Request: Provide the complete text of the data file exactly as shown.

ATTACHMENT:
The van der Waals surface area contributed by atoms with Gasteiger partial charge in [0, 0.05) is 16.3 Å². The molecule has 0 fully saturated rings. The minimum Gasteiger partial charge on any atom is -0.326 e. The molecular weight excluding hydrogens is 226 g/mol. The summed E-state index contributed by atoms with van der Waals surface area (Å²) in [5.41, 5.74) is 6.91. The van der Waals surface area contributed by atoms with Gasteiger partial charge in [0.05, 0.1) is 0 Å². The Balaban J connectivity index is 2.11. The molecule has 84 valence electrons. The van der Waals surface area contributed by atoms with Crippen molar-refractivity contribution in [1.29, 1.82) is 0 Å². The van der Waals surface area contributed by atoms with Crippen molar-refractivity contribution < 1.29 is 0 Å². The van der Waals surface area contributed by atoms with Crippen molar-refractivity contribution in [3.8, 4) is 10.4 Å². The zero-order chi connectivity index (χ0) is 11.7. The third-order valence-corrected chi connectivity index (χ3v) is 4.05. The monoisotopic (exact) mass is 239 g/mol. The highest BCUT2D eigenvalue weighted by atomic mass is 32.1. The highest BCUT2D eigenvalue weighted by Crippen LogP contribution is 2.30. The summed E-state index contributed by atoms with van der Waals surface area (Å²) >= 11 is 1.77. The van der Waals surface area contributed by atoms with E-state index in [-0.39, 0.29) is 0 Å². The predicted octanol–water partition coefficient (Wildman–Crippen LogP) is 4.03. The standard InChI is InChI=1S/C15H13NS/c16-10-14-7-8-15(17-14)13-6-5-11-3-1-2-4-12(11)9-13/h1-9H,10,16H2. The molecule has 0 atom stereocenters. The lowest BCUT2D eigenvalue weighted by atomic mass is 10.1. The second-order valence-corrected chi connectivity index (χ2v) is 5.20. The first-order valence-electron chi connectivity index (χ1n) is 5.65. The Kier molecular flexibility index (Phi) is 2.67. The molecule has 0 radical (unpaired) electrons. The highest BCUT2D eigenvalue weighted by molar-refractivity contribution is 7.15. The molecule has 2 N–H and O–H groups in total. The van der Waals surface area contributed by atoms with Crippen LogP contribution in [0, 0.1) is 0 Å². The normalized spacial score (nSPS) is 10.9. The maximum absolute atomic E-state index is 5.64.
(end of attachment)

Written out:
The van der Waals surface area contributed by atoms with Gasteiger partial charge in [0, 0.05) is 16.3 Å². The molecule has 0 fully saturated rings. The minimum Gasteiger partial charge on any atom is -0.326 e. The molecular weight excluding hydrogens is 226 g/mol. The summed E-state index contributed by atoms with van der Waals surface area (Å²) in [5.41, 5.74) is 6.91. The van der Waals surface area contributed by atoms with Gasteiger partial charge in [0.05, 0.1) is 0 Å². The Balaban J connectivity index is 2.11. The molecule has 84 valence electrons. The van der Waals surface area contributed by atoms with Crippen molar-refractivity contribution in [1.29, 1.82) is 0 Å². The van der Waals surface area contributed by atoms with Crippen molar-refractivity contribution < 1.29 is 0 Å². The van der Waals surface area contributed by atoms with Crippen molar-refractivity contribution in [3.8, 4) is 10.4 Å². The zero-order chi connectivity index (χ0) is 11.7. The third-order valence-corrected chi connectivity index (χ3v) is 4.05. The monoisotopic (exact) mass is 239 g/mol. The highest BCUT2D eigenvalue weighted by atomic mass is 32.1. The highest BCUT2D eigenvalue weighted by Crippen LogP contribution is 2.30. The summed E-state index contributed by atoms with van der Waals surface area (Å²) >= 11 is 1.77. The van der Waals surface area contributed by atoms with E-state index in [-0.39, 0.29) is 0 Å². The predicted octanol–water partition coefficient (Wildman–Crippen LogP) is 4.03. The standard InChI is InChI=1S/C15H13NS/c16-10-14-7-8-15(17-14)13-6-5-11-3-1-2-4-12(11)9-13/h1-9H,10,16H2. The molecule has 0 atom stereocenters. The lowest BCUT2D eigenvalue weighted by atomic mass is 10.1. The second-order valence-corrected chi connectivity index (χ2v) is 5.20. The first-order valence-electron chi connectivity index (χ1n) is 5.65. The Kier molecular flexibility index (Phi) is 2.67. The molecule has 0 radical (unpaired) electrons. The highest BCUT2D eigenvalue weighted by molar-refractivity contribution is 7.15. The molecule has 2 N–H and O–H groups in total. The van der Waals surface area contributed by atoms with Crippen LogP contribution in [0, 0.1) is 0 Å². The normalized spacial score (nSPS) is 10.9. The maximum absolute atomic E-state index is 5.64.